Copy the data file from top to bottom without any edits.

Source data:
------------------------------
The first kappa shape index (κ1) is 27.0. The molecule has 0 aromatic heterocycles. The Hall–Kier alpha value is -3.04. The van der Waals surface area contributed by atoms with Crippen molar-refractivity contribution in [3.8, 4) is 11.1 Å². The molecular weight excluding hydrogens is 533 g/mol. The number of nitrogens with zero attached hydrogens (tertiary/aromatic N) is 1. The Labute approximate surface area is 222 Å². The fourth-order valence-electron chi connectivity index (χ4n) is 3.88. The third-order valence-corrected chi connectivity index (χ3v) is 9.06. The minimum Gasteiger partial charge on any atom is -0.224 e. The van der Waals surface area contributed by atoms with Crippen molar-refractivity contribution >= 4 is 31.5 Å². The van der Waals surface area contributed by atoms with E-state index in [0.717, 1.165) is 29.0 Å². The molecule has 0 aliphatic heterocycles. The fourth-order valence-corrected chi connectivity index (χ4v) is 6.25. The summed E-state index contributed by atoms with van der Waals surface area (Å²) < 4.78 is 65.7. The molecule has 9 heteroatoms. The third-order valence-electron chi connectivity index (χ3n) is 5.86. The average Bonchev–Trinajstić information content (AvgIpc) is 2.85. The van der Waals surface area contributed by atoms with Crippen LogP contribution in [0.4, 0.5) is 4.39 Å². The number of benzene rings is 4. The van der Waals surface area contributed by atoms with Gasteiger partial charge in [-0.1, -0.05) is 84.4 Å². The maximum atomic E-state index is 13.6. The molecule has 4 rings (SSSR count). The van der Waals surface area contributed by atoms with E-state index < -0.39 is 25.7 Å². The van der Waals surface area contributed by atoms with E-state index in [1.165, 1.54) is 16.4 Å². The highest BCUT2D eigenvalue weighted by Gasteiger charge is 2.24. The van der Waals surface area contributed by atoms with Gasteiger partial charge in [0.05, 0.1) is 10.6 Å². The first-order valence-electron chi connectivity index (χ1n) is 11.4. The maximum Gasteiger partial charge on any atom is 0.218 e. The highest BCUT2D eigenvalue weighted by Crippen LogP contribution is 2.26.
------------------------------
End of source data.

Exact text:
The first kappa shape index (κ1) is 27.0. The molecule has 0 aromatic heterocycles. The Hall–Kier alpha value is -3.04. The van der Waals surface area contributed by atoms with Crippen molar-refractivity contribution in [3.8, 4) is 11.1 Å². The molecular weight excluding hydrogens is 533 g/mol. The number of nitrogens with zero attached hydrogens (tertiary/aromatic N) is 1. The Labute approximate surface area is 222 Å². The fourth-order valence-electron chi connectivity index (χ4n) is 3.88. The third-order valence-corrected chi connectivity index (χ3v) is 9.06. The minimum Gasteiger partial charge on any atom is -0.224 e. The van der Waals surface area contributed by atoms with Crippen molar-refractivity contribution >= 4 is 31.5 Å². The van der Waals surface area contributed by atoms with E-state index in [0.717, 1.165) is 29.0 Å². The molecule has 0 aliphatic heterocycles. The fourth-order valence-corrected chi connectivity index (χ4v) is 6.25. The summed E-state index contributed by atoms with van der Waals surface area (Å²) < 4.78 is 65.7. The molecule has 9 heteroatoms. The third-order valence-electron chi connectivity index (χ3n) is 5.86. The average Bonchev–Trinajstić information content (AvgIpc) is 2.85. The van der Waals surface area contributed by atoms with Crippen LogP contribution in [0.4, 0.5) is 4.39 Å². The number of benzene rings is 4. The van der Waals surface area contributed by atoms with Gasteiger partial charge in [-0.1, -0.05) is 84.4 Å². The maximum atomic E-state index is 13.6. The molecule has 4 rings (SSSR count). The van der Waals surface area contributed by atoms with E-state index < -0.39 is 25.7 Å². The van der Waals surface area contributed by atoms with E-state index in [1.165, 1.54) is 16.4 Å². The highest BCUT2D eigenvalue weighted by Gasteiger charge is 2.24. The van der Waals surface area contributed by atoms with Gasteiger partial charge in [0.05, 0.1) is 10.6 Å². The first-order valence-electron chi connectivity index (χ1n) is 11.4. The maximum Gasteiger partial charge on any atom is 0.218 e. The highest BCUT2D eigenvalue weighted by Crippen LogP contribution is 2.26.